Using Web Scraping as a Data Science Tool

An interview between Bart Baesens, co-author of Practical Web Scraping for Data Science: Best Practices and Examples with Python, and Joyce Wells, Managing Editor of Database Trends and Applications magazine

Web scraping can be an invaluable skill to possess when working on data-related projects because many interesting analytics projects often start not with over-explored internal data, but with the treasure trove of information found on the web, according to authors, lecturers, and data scientists Seppe vanden Broucke and Bart Baesens. However, while the web holds a wealth of information, collecting and structuring web data can be a daunting prospect for many data practitioners, believes Baesens who has written a new book on the topic with vanden Broucke titled, Practical Web Scraping for Data Science: Best Practices and Examples with Python. Here, Baesens expands on the techniques and uses for web scraping.

Why did you choose to focus on web scraping in this book?

Bart Baesens: We felt that there was a need for a modern guide specifically geared toward a data science audience. We know that there are a lot of guides and tutorials already available online, but often found it hard for practitioners and students to link concepts together or to find a reference that can give an up-to-date overview on what’s available. In addition, most existing guides gloss over a lot of best practices and tips, including those regarding the managerial and legal aspects of web scraping. We hope this book can help to resolve this gap and that readers will find it useful.

What is your experience with web scraping?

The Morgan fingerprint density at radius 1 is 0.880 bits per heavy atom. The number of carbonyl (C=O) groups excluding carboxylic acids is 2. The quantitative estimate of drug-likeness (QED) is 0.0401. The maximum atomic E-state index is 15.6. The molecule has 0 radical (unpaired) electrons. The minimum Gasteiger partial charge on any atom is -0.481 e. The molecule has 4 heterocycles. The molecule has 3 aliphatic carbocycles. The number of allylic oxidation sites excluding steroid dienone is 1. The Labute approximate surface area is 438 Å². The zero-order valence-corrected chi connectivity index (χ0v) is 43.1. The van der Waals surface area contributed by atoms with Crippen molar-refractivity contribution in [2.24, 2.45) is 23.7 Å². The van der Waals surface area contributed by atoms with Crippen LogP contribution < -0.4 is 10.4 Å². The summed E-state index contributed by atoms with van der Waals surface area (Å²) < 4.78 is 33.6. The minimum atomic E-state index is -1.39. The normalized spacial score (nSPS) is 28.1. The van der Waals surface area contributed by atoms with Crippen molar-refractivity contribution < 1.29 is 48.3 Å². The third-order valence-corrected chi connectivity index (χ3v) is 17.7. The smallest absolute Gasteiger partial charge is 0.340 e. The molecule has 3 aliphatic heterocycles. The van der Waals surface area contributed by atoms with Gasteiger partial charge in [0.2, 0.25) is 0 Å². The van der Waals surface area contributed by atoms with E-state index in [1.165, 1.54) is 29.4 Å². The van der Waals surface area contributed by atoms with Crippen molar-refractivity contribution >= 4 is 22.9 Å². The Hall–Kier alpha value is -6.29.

BB: As data scientists and lecturers of various analytics-related courses, we’ve very often found web scraping to be an invaluable skill to possess when working on data-related projects. Typically, a data science exercise will start with the first step of identifying appropriate data sources and extracting the data from them. In ideal situations, such data will be readily provided by your company’s data warehouse, a business partner, an external data provider, or your academic supervisor, preferably neatly structured and cleaned as well. Of course, the real world is more challenging and interesting: you might not have all the data you need, but might know of some websites that can help you to enrich your dataset. Many truly interesting analytics projects hence start not by the well-known and often over-explored internal data, but do something with the treasure trove of information found on the web. It goes without saying that the web holds a lot of information, but collecting and structuring it is challenging for many data practitioners.